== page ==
Esterházy chicken ragout
The Esterházys, one of the oldest aristocratic Hungarian families, were the largest land owners in Hungary and possessed a private fortune even larger than that of the Habsburg emperors whose supporters they were. Several members of the family held important governmental, ecclesiastical, diplomatic, and military posts in Hungary well into the 20th century.
The Esterházy family also produced patrons of the arts, who provided support to musicians, painters and architects. Some of the family members enthused over gastronomy as well, they were passionate about trying new foods and flavours, and that’s why we owe not only the famous cake but also this delicious ragout to the Esterházy family.
Experts of the gastronomy’s history can’t tell exactly who and when created this dish originally (sources mention four Esterházys between the 16th and 19th centuries), but it’s sure that the recipe was first published in the cookbook of Károly Gundel in 1934.
The original Hungarian name of the dish is Esterházy rostélyos, which means that it’s made from beef, using sirloin. Healthy food trends have, however, conquered this meal, too, and nowadays sirloin is often substituted by chicken and turkey.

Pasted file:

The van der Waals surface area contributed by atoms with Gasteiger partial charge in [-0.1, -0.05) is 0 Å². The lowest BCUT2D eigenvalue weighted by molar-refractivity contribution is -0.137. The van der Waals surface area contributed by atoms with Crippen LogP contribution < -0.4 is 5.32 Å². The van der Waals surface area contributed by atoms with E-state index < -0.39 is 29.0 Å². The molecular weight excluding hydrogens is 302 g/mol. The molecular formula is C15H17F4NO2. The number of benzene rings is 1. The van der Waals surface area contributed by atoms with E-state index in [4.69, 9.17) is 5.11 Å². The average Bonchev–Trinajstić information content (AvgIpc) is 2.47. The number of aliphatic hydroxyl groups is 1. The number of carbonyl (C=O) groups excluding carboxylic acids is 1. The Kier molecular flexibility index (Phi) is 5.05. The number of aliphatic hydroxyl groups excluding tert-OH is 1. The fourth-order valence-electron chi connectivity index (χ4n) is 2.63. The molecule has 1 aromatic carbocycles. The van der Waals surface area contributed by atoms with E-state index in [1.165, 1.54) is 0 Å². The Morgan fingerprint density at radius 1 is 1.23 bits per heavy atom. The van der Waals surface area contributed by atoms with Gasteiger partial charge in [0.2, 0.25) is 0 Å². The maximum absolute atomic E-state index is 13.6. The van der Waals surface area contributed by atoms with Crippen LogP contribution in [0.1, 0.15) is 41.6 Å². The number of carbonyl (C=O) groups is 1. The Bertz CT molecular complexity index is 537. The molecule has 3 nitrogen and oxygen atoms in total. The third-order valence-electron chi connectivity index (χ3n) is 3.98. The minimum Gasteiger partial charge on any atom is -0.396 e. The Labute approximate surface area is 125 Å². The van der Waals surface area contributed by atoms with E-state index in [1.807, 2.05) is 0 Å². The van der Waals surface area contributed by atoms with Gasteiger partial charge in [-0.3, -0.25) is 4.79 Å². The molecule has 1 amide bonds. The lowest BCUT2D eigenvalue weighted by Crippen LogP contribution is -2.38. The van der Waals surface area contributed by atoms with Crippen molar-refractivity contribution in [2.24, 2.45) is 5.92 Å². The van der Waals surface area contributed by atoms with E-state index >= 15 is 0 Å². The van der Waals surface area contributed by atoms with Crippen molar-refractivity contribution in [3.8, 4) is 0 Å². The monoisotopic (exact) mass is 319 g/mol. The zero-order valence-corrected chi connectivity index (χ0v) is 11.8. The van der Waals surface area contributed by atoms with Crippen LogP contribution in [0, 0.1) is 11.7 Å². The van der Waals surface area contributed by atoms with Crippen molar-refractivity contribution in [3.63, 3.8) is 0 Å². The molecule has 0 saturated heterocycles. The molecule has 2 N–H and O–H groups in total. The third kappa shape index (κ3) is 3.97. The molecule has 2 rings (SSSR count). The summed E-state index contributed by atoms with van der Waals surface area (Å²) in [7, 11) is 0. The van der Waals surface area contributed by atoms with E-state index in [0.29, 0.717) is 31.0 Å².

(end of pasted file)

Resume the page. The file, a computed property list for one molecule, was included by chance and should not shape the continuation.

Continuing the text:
The sourish-sweet flavour of the ragout sligthly resembles to the hunter style beef; mustard, sugar and lemon juice are the key ingredients that make the ragout special and outstanding. Density of the sauce depends on your taste: add less flour and sour cream if you want a thin sauce, while more flour and sour cream make the sauce thicker.
- 1 tbsp lard
- 500 g (~1 lb) chicken breast, diced
- 1 medium onion, finely chopped
- 2 carrots, peeled and diced
- 2 parsley roots, peeled and diced
- 50 ml (~1/4 cup) dry white wine
- 1 bay leaf
- salt and pepper to taste
- 150 ml (~2/3 cup) water
- 2-3 heaping tbsp sour cream
- 3/4-1 tbsp flour
- 1 tsp mustard
- 1/2 – 1 tbsp lemon juice
- 1/2-1 tsp sugar
Heat lard in a sauté pan and fry the chicken until the meat turns white in colour and the meat juice boils away. Add finely chopped onions, give it a good stir, then add the root vegetables. Pour in white wine and water just enough to halfway cover the food. Add a bay leaf and season with salt and pepper. Place a lid onto the pan and slowly simmer until tender (stir it regularly and add more water if needed).
In a small bowl whisk together sour cream, mustard, flour and 2/3 cup of water. Pour in the mixture and cook for further 2-3 minutes. Turn off the heat, flavour your ragout with lemon juice and sugar to taste. Serve with cooked pasta.